1. re: jlawrence01

                    Largely agree, and the increased risk of audit is something that restaurant management needs to weigh before deciding to go cash-only. Point remains that truly dishonest operators will find a way to cheat the taxman, whether they're collecting payment in cash, credit card, puka shells, huge stones, whatever.

                    The bulk of the cash-only cuisines in my area reflect the ethnicity of their clientele, many of whom are largely on a cash-only basis for other aspects of their daily lives. It doesn't make a lot of economic sense to set up a CC account to accomodate 5% of your patronage used to paying by CC when that 5% would still visit anyway if you were cash-only.

                    There are some great meals not to be missed in many of these, and it would be a shame to miss them because of a self-imposed boycott rooted in blind speculation about the owners' honesty.

                    FWIW, the guy who's most likely to understate income (and get away with it) on a personal return is the one you don't mention--the one who gets a W-2 from an employer AND runs a cash business on the side. Plenty of those out there.

        2. I suppose it doesn't really bother me that much as long as the prices are reasonable. I like cash better than credit cards anyway. But it also depends on where the restaurant is and the availability of ATMs. While a restaurant is popular enough that it won't take reservations, it can get away with a cash-only policy. Less hassle, less chance of refused payment after the fact, less chance of mistakes, etc. Cash is cash, and once they have it, it's theirs. Waiters prefer cash tips, etc.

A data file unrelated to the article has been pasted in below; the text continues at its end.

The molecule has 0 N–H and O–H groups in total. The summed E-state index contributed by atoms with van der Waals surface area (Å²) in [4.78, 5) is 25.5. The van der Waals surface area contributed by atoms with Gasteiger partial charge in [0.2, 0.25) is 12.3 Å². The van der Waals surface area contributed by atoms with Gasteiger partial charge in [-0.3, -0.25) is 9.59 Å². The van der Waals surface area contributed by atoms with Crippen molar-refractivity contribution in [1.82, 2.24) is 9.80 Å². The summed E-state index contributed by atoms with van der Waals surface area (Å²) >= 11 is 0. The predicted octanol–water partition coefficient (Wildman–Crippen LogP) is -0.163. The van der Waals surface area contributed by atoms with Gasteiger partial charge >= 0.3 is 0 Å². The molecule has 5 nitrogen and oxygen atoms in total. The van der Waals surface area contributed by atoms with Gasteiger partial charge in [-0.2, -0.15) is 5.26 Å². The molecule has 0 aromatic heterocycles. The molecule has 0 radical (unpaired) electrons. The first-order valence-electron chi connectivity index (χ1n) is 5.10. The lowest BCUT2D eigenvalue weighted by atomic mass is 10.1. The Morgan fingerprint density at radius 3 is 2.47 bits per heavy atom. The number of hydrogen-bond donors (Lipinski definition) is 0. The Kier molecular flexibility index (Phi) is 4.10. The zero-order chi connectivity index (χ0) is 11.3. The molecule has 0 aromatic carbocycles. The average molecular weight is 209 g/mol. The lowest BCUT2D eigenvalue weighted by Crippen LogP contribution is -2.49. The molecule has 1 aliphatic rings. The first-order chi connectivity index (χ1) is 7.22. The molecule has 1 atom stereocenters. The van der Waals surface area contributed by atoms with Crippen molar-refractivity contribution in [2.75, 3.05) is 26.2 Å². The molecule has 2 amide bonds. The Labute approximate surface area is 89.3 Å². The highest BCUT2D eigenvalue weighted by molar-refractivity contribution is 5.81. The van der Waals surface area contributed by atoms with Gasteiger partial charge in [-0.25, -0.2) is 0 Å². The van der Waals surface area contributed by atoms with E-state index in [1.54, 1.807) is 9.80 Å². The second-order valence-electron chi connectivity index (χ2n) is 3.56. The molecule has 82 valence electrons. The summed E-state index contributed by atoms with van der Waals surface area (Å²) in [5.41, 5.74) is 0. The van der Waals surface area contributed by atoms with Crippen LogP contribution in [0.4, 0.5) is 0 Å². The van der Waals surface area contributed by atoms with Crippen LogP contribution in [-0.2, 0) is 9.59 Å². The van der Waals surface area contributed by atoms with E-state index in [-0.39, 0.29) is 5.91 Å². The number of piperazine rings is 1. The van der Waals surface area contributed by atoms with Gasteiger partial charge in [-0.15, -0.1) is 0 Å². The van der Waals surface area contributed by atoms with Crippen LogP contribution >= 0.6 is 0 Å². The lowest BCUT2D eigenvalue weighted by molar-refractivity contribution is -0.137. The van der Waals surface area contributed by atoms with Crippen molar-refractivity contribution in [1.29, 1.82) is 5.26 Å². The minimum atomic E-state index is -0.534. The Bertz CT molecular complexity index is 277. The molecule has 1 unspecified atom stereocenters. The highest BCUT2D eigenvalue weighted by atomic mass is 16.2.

As with any cash-only business though, it raises the possibility of sketchy dealing.

          5 Replies
          1. re: egit

            For $20/person type of restaurant -- I have no problem paying cash. If it was something more like $50/person, I think a restaurant should probably accept credit cards. Not everybody carries that type of money with them. I did have a problem when we had to pay cash for a banquet we held at a restaurant. There were over 70 people at the banquet. We had to bring a ton of cash. I'm definitely sure they're doing this to avoid paying taxes on it.

            1. re: Miss Needle